While they’re campaigning, Republicans should remind voters that the DFL put a higher priority on funding the Southwest Light Rail project than they put on middle class tax relief. The DFL voted for the Republicans’ Tax Bill but they certainly didn’t fight for it. Let Gov. Dayton criticize Republicans about which transportation projects should’ve been included in the bonding bill. Republicans can counter that by saying that they fought for funding to fix the most dangerous stretches of highway in Minnesota. Then they can remind people that they’re the party that fought for middle class tax relief.

The DFL isn’t in great position going into this election. Many of their mailers talk about bringing people together and how they need a majority in the House and Senate to pass their ultra-liberal agenda. This is my first prediction of the season. Republicans will maintain their majority in the House this election.

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It’s indisputable that Gov. Dayton fights harder for golden parachutes for his political appointees than he’s fought for tax relief for farmers, veterans, students with student loan debt and small business owners. In fact, it’s indisputable that Gov. Dayton and the DFL have fought hard to increase commissioners’ pay.

Think about this: Gov. Dayton and the DFL passed legislation that gave Gov. Dayton’s commissioners pay raises that sometimes exceeded $30,000 a year. Then Gov. Dayton illegally gave 3 of his political appointees more than $75,000 in severance packages. Katie Clark-Sieben’s pay raises increased her salary by $60,000, then she received a $33,750 golden parachute when she left government to pursue other interests. Meanwhile, the DFL legislative leadership has been quiet as a mouse about the severance packages.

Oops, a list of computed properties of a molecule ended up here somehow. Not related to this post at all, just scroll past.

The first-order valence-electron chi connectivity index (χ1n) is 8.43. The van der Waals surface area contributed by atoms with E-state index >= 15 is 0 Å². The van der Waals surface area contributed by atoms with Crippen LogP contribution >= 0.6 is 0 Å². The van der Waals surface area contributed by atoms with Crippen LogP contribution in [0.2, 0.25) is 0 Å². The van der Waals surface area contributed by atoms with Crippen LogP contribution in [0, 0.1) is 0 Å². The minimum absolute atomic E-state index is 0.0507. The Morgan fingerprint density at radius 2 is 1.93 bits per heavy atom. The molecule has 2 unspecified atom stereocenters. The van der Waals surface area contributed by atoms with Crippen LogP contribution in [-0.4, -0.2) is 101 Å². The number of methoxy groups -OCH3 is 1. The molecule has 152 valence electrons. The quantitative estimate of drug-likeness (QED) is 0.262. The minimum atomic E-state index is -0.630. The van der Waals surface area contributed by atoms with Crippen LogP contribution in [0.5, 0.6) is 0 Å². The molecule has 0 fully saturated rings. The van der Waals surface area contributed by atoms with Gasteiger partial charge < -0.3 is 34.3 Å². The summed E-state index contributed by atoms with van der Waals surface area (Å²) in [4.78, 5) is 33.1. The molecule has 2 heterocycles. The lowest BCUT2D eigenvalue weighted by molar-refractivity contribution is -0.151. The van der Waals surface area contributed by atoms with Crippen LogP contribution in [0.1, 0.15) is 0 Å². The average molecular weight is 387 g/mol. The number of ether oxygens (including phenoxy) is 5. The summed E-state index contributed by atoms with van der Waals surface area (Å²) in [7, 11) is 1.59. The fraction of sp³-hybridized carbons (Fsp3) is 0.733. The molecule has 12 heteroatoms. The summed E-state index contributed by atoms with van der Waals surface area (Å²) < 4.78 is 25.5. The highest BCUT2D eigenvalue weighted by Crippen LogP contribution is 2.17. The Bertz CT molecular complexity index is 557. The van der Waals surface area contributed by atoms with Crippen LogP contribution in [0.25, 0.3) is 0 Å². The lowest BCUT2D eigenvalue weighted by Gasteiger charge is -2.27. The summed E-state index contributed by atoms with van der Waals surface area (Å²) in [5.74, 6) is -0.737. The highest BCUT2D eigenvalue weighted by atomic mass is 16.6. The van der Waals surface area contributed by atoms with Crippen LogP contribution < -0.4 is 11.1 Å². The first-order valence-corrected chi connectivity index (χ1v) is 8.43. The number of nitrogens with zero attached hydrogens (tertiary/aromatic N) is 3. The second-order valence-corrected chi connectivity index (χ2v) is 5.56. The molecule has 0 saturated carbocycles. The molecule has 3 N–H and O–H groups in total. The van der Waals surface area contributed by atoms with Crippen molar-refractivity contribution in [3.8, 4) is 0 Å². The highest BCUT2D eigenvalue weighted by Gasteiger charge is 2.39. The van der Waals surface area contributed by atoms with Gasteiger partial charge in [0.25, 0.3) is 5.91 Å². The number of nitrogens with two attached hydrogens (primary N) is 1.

Thankfully, Republicans Speaker Daudt and Rep. Sarah Anderson aren’t letting go of this. Speaker Daudt released this statement, saying “Once again, Governor Dayton has disrespected taxpayers and used their money to inappropriately reward his top officials who are already making six-figure salaries. Today’s report highlights the importance of House Republicans’ role as a check and balance on Democrats’ wasteful spending.” Speaker Daudt’s statement also included this:

House Republicans are calling on Governor Dayton to explain unauthorized taxpayer-funded severance payments after a report emerged Tuesday that his administration awarded nearly $80,000 to state employees who voluntarily departed. The most generous severance agreement, awarded to a former Commissioner of the Minnesota Department of Employment and Economic Development, came on the heels of massive taxpayer-funded pay increases authorized by Governor Dayton. This commissioner was previously a top staffer on Dayton’s campaign for governor in 2010.

The DFL’s actions are insulting on multiple levels. First, the DFL’s priorities aren’t Minnesota’s priorities. The last time the DFL ran St. Paul, they passed a bill that paid for the $90,000,000 Senate Office Building. They passed another bill that gave $30,000 pay raises to high-profile political appointees. Those aren’t priorities for many Minnesotans.

This year, Gov. Dayton apparently decided that the $30,000/yr. pay raises weren’t enough for his cronies. This year, Gov. Dayton threw his cronies a $75,000 bone in the form of golden parachutes. This year, Gov. Dayton pocket vetoed a tax bill that would’ve provided $550,000,000 worth of tax relief for veterans, farmers, students and small businesses.